Trivia & Links

forgottenfilmzbaseballblogathon

  • In completely random ‘I’ve watched too many of these things’ news, Evelyn Knapp wears an identical coat and hat during the second half of this film that Joan Blondell dons in Blondie Johnson.
Compare this to the second picture in the Blondie review.
Compare this to the second picture in the Blondie review.
  • Mondo 70 talks about this and the other two famous Joe E. Brown baseball comedies– Fireman, Save My Child and Alibi Ike. They note:

It’s nothing spectacular, but all the Brown baseball pictures are efficiently entertaining comedies maintaining an easy balance of slapstick and character humor. They aren’t exactly among the best comedies of the Thirties, but they’re better than most people are likely to expect.

  • TCMDB has an article about the movie with a few cute stories as well.

Awards, Accolades & Availability

  • This film is shows on TCM every once in a while. And maybe someone has put a copy up over on YouTube at the time of this writing. Who knows!

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Danny

Danny is a librarian who lives on the coast of California with his lovely wife, adorable daughter, and yappy dog. He blogs bi-weekly at pre-code.com, a website dedicated to Hollywood films from 1930 to 1934, and can be found on Twitter @PreCodeDotCom.

11 thoughts on “Elmer, the Great (1933) Review, with Joe E. Brown

  1. I was supposed to wrtie about this… but the video was taken down from YouTube. Yet, I listened to the radio show and laughed a little with Joe E. Brown’s jokes. He’s a funny guy, and what helps him the most in these baseball-themed movies is that he was a great beaseball fan in real life, which is made clear in the radio shows.
    Don’t forget to read my contribution to the blogathon! πŸ™‚
    Greetings!
    Le

    1. Looks like I lucked out on getting this one! Well, kind of. I guess I was just more timely on my YouTube watching. πŸ˜‰ Thanks for coming by, Le!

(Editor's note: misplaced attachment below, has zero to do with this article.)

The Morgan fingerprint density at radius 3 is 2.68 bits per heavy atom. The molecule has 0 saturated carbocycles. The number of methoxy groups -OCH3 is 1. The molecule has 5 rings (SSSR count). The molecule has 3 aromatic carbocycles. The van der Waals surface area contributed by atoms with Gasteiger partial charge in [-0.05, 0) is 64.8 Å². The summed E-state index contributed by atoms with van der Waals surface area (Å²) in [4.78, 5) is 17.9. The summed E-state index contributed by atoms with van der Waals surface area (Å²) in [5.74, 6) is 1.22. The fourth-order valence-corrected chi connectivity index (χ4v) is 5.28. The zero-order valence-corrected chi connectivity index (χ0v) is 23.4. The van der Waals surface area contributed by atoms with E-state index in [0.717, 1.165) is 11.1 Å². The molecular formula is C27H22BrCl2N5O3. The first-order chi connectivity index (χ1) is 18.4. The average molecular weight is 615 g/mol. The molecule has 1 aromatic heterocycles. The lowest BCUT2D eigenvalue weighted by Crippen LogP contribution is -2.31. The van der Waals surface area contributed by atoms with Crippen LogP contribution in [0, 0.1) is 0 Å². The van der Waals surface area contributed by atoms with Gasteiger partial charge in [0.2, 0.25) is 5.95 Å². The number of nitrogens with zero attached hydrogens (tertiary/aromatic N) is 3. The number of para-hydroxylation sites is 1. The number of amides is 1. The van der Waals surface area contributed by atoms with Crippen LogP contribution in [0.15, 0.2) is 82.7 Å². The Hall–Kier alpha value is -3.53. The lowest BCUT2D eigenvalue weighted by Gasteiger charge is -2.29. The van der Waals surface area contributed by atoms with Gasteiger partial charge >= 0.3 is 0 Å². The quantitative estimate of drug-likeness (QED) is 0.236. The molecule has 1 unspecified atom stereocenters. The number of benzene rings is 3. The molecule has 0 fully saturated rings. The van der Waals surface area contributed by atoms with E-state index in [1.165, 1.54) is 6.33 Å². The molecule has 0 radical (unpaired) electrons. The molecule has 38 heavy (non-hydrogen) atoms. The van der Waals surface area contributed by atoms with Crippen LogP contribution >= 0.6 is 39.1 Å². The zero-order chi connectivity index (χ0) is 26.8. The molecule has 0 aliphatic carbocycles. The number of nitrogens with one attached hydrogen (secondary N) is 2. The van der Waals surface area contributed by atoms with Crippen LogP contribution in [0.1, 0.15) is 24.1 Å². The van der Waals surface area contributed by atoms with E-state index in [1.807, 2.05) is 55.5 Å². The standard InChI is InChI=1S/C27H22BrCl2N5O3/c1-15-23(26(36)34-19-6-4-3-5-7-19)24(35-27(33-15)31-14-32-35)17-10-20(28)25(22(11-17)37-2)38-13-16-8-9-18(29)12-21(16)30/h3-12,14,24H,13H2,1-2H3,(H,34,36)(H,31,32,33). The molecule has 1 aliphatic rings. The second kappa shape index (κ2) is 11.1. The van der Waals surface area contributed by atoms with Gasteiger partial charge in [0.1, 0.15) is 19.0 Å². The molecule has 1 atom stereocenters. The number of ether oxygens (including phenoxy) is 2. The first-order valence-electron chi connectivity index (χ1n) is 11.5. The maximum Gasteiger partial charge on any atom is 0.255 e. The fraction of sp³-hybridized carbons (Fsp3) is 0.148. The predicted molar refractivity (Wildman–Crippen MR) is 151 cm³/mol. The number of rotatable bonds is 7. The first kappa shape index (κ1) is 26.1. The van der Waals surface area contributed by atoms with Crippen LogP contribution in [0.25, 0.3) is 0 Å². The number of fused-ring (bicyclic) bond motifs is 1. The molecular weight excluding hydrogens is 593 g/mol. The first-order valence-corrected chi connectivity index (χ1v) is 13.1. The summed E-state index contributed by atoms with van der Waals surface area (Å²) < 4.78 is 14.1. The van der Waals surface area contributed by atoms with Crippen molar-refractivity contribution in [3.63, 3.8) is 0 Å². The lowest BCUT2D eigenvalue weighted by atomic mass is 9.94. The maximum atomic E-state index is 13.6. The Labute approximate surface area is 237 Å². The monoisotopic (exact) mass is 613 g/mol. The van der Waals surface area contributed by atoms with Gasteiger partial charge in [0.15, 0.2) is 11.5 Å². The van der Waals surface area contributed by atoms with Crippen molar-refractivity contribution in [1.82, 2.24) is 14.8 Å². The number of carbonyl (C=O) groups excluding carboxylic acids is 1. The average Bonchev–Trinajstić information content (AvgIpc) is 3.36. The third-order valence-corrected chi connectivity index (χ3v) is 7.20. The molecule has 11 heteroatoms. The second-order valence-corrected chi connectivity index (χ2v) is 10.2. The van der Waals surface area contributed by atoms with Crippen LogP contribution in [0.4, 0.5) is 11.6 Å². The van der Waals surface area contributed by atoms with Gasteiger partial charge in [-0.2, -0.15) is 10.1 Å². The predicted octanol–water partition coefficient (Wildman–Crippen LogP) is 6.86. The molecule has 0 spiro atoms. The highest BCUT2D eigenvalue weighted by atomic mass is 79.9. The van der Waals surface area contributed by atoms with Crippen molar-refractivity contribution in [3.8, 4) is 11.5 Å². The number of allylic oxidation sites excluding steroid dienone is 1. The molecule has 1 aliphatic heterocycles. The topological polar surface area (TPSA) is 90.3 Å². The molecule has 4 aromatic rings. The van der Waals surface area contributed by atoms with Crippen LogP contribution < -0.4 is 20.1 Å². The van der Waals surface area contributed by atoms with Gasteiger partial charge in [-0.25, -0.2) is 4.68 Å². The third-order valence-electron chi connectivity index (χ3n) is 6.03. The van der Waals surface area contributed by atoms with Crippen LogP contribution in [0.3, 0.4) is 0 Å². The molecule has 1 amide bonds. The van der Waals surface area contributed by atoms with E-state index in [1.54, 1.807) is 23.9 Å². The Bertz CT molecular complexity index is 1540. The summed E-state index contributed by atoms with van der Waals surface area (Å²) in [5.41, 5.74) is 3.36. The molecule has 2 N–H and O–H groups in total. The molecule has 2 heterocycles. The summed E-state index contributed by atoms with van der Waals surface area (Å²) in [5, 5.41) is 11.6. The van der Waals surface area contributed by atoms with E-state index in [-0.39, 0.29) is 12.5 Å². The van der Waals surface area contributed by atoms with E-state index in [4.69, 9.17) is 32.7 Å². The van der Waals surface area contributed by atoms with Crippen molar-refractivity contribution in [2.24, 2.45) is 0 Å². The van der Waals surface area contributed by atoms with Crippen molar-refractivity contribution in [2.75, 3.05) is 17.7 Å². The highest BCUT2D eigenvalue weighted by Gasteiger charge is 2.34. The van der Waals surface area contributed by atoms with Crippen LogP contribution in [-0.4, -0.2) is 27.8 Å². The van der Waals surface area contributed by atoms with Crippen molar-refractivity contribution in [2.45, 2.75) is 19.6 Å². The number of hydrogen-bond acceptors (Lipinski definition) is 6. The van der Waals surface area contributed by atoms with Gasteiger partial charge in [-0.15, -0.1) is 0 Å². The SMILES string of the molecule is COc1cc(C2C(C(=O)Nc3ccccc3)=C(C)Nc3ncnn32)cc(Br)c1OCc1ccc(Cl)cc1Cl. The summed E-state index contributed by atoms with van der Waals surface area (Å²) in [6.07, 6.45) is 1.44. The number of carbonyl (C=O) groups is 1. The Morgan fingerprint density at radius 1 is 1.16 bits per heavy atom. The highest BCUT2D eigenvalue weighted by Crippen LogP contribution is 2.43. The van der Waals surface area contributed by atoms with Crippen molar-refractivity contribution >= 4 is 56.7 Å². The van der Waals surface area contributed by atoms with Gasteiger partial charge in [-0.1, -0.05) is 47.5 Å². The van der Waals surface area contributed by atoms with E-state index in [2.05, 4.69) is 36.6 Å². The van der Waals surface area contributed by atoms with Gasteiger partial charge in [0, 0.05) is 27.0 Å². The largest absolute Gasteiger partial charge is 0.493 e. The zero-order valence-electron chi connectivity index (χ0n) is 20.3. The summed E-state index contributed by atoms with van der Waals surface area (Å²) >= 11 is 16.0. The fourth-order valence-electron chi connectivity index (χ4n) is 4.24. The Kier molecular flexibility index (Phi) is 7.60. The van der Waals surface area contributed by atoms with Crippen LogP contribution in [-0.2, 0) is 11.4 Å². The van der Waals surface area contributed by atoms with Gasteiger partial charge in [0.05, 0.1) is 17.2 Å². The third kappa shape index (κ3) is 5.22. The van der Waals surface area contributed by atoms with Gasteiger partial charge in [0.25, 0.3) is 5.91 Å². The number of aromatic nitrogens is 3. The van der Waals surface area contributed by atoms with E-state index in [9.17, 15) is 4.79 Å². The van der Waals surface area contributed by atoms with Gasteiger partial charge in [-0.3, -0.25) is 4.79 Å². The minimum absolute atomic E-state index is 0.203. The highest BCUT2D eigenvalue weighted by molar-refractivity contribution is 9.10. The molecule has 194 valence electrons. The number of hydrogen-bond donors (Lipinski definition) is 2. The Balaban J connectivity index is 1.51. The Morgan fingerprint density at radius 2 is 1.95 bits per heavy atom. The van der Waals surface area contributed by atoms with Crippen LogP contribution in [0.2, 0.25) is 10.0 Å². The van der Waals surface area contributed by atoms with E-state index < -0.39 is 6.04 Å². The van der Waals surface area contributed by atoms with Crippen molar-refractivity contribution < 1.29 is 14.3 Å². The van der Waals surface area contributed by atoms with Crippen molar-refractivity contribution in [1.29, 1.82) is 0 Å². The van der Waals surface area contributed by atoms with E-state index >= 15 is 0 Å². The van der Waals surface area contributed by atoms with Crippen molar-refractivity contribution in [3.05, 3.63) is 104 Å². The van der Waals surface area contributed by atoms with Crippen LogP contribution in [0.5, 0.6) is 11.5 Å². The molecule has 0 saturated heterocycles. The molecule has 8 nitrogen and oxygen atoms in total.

2. “Proof that it’s Pre-Code?” How about portraying a world where the Cubs winning the World Series was within living memory?

  3. Actually, now that I think on it, I seem to remember a gag from a 3 Stooges short where the Stooges uncover a royal Egyptian tomb, and in the mummy’s sarcophagus was a newspaper. Curly read the headline, which was “Cubs win World Series.”

    1. That’s funny! I imagine that there are going to be a lot of sore people if the Cubs don’t win in 2015 as Back to the Future Part II predicted. Even for as outlandish as that movie could be, that prediction was the most garish.

    1. Yeah, I’m getting that feeling too. I think it may be a different story if I were a lot younger, but so far he ain’t doing anything for me. Thanks for stopping by, David!

  4. Say, all of you naysayers out there in Movie Land. Try making a movie sometime. It’s not an easy deal. And
    if you naysayers could pull it off, try making some money with it to pay your expenses back, much less make some
    profit on your film. The films you are panning made money in the 30’s because people liked em. It’s easy to sit back and go after things that teams of people created with their talent and hard work. Sure, you’ve got the right to gargle. But try it sometime. I promise not to pan your work after you’re not around anymore. Ted (retired film maker of 44 years)